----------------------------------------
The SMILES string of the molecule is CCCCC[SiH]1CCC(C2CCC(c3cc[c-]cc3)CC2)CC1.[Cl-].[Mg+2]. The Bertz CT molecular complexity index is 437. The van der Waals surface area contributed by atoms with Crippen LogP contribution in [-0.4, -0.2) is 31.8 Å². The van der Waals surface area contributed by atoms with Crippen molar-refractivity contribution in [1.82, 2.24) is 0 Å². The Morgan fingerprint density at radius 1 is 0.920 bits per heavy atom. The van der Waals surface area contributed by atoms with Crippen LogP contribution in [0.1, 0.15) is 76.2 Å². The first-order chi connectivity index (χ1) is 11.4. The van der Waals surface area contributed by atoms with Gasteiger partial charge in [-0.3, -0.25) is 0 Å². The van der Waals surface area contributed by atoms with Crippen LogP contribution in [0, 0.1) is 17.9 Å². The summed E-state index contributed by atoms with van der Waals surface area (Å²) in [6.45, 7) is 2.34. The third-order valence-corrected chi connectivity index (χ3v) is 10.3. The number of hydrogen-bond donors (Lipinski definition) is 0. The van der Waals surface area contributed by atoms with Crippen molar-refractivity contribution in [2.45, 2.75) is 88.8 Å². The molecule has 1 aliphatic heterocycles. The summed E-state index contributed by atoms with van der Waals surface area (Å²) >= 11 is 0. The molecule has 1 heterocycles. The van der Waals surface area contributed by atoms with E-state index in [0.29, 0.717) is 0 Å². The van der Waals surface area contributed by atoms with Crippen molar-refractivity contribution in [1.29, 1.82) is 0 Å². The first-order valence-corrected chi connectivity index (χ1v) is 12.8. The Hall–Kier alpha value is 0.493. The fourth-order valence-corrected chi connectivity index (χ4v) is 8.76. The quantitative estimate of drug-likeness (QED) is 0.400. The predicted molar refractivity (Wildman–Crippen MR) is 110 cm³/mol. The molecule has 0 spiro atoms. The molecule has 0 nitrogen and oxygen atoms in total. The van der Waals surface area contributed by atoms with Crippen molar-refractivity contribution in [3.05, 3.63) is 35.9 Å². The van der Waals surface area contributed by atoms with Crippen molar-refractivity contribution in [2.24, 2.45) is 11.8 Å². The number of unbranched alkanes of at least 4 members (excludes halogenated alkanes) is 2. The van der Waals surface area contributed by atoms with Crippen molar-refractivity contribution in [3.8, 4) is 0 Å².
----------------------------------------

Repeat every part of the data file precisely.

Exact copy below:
The SMILES string of the molecule is CCCCC[SiH]1CCC(C2CCC(c3cc[c-]cc3)CC2)CC1.[Cl-].[Mg+2]. The Bertz CT molecular complexity index is 437. The van der Waals surface area contributed by atoms with Crippen LogP contribution in [-0.4, -0.2) is 31.8 Å². The van der Waals surface area contributed by atoms with Crippen molar-refractivity contribution in [1.82, 2.24) is 0 Å². The Morgan fingerprint density at radius 1 is 0.920 bits per heavy atom. The van der Waals surface area contributed by atoms with Crippen LogP contribution in [0.1, 0.15) is 76.2 Å². The first-order chi connectivity index (χ1) is 11.4. The van der Waals surface area contributed by atoms with Gasteiger partial charge in [-0.3, -0.25) is 0 Å². The van der Waals surface area contributed by atoms with Crippen LogP contribution in [0, 0.1) is 17.9 Å². The summed E-state index contributed by atoms with van der Waals surface area (Å²) in [6.45, 7) is 2.34. The third-order valence-corrected chi connectivity index (χ3v) is 10.3. The number of hydrogen-bond donors (Lipinski definition) is 0. The van der Waals surface area contributed by atoms with Crippen molar-refractivity contribution in [2.45, 2.75) is 88.8 Å². The molecule has 1 aliphatic heterocycles. The summed E-state index contributed by atoms with van der Waals surface area (Å²) >= 11 is 0. The molecule has 1 heterocycles. The van der Waals surface area contributed by atoms with E-state index in [0.29, 0.717) is 0 Å². The van der Waals surface area contributed by atoms with Crippen molar-refractivity contribution in [1.29, 1.82) is 0 Å². The first-order valence-corrected chi connectivity index (χ1v) is 12.8. The Hall–Kier alpha value is 0.493. The fourth-order valence-corrected chi connectivity index (χ4v) is 8.76. The quantitative estimate of drug-likeness (QED) is 0.400. The predicted molar refractivity (Wildman–Crippen MR) is 110 cm³/mol. The molecule has 0 spiro atoms. The molecule has 0 nitrogen and oxygen atoms in total. The van der Waals surface area contributed by atoms with Crippen molar-refractivity contribution in [3.05, 3.63) is 35.9 Å². The van der Waals surface area contributed by atoms with Crippen molar-refractivity contribution in [2.24, 2.45) is 11.8 Å². The number of unbranched alkanes of at least 4 members (excludes halogenated alkanes) is 2. The van der Waals surface area contributed by atoms with Crippen molar-refractivity contribution in [3.8, 4) is 0 Å².